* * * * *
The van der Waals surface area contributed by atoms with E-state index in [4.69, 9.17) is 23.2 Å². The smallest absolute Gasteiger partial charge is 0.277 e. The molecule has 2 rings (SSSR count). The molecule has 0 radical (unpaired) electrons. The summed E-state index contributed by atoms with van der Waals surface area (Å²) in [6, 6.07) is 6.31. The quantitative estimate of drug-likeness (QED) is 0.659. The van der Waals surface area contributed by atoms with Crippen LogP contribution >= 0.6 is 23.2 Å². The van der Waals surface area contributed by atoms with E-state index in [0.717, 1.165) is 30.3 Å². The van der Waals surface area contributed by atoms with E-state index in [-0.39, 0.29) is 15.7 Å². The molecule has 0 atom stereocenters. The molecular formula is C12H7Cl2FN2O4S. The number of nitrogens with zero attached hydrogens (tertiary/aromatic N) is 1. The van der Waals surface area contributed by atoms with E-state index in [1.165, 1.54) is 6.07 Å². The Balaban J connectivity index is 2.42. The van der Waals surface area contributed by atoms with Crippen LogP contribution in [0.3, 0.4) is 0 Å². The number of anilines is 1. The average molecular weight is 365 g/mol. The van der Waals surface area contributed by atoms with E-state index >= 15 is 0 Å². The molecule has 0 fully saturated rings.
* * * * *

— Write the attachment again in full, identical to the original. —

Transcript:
The van der Waals surface area contributed by atoms with E-state index in [4.69, 9.17) is 23.2 Å². The smallest absolute Gasteiger partial charge is 0.277 e. The molecule has 2 rings (SSSR count). The molecule has 0 radical (unpaired) electrons. The summed E-state index contributed by atoms with van der Waals surface area (Å²) in [6, 6.07) is 6.31. The quantitative estimate of drug-likeness (QED) is 0.659. The van der Waals surface area contributed by atoms with Crippen LogP contribution >= 0.6 is 23.2 Å². The van der Waals surface area contributed by atoms with E-state index in [0.717, 1.165) is 30.3 Å². The van der Waals surface area contributed by atoms with E-state index in [-0.39, 0.29) is 15.7 Å². The molecule has 0 atom stereocenters. The molecular formula is C12H7Cl2FN2O4S. The number of nitrogens with zero attached hydrogens (tertiary/aromatic N) is 1. The van der Waals surface area contributed by atoms with E-state index in [1.165, 1.54) is 6.07 Å². The Balaban J connectivity index is 2.42. The van der Waals surface area contributed by atoms with Crippen LogP contribution in [0.3, 0.4) is 0 Å². The number of anilines is 1. The average molecular weight is 365 g/mol. The van der Waals surface area contributed by atoms with E-state index >= 15 is 0 Å². The molecule has 0 fully saturated rings.